He met Mrs Liquid when his original record deal fell through when he was living in LA. He was doing a dumb job that he admits he didn't want. He confesses, "I was answering phones for a company that did 24 hour weight loss. And she was sat next to me. She said she tried it once and would I tell the customers that the girl next to me tried it and that it worked! She'd laugh at me all the time. I asked her out one day. I told her I was going to get a tattoo. I actually had no intention of getting a tattoo, I just didn't know how to ask her out! She said yes so we went and hung out on Venice Beach all day. Been together ever since. She came with me and she offered to hold my hand at the tattoo parlour! But the guy was busy so that was the perfect reason for me to say, 'Oh I'll be back later. I'll come back later.' I ended up not coming back! And that night I told her, I said, 'I just didn't know how to ask you out.' And she was cool with it."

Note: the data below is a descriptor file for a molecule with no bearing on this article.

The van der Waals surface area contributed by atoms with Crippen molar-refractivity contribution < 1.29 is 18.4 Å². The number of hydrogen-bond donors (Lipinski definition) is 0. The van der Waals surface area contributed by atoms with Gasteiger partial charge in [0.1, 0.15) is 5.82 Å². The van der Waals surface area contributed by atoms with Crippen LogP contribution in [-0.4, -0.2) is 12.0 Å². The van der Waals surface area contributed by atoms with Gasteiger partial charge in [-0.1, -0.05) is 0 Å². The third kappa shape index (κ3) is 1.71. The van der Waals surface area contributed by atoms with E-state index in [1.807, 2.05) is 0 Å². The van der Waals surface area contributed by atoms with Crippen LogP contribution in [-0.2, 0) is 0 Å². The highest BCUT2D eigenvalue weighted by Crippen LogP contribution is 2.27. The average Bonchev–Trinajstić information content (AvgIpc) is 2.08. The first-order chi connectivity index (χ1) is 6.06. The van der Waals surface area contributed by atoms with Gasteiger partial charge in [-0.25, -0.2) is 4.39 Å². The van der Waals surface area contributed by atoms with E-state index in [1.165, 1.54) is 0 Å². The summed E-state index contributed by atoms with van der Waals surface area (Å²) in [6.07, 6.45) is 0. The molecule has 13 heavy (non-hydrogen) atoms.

His wife was the inspiration for one of the songs on the album, "Crazy". Liquid explains its origins, "It's actually a true story. My wife and I, when I was dating her, I never called her. I'd be like, 'Yeah I'm gonna call you back.' And I never called her back! She lived in Boston and I lived in Nashville. I used to get into these big fights with her about how my work was more important and things like that. I never quite made time for her. After a phone call one day when we almost broke up I was kind of frustrated about it. I got this horn line in my head which is on the song. The next morning, I'm singing in the shower and this chorus just came to me. It's funny because I usually ask God to allow me to write whatever is okay with him. So when I sat down and started writing the song I'm like, 'Lord, I'm tryin' to get something out and I don't even know if I should be writing this. But I'd like to get this out of my head.' And "Crazy" was born. A lot of people laugh when they hear the second verse because it just talks about how every time I go to leave she's sittin' on my car keys. She doesn't really want me to go. A lot of guys go through that every day, especially musicians. I think it could be construed as a little negative but in the bridge I pretty much sum it up by telling her that I love her over and over again. Even in the chorus, Nirva Dorsaint, from Diversity, she says, 'Even though you drive me crazy I still love you'. So I don't think it's a negative song at all."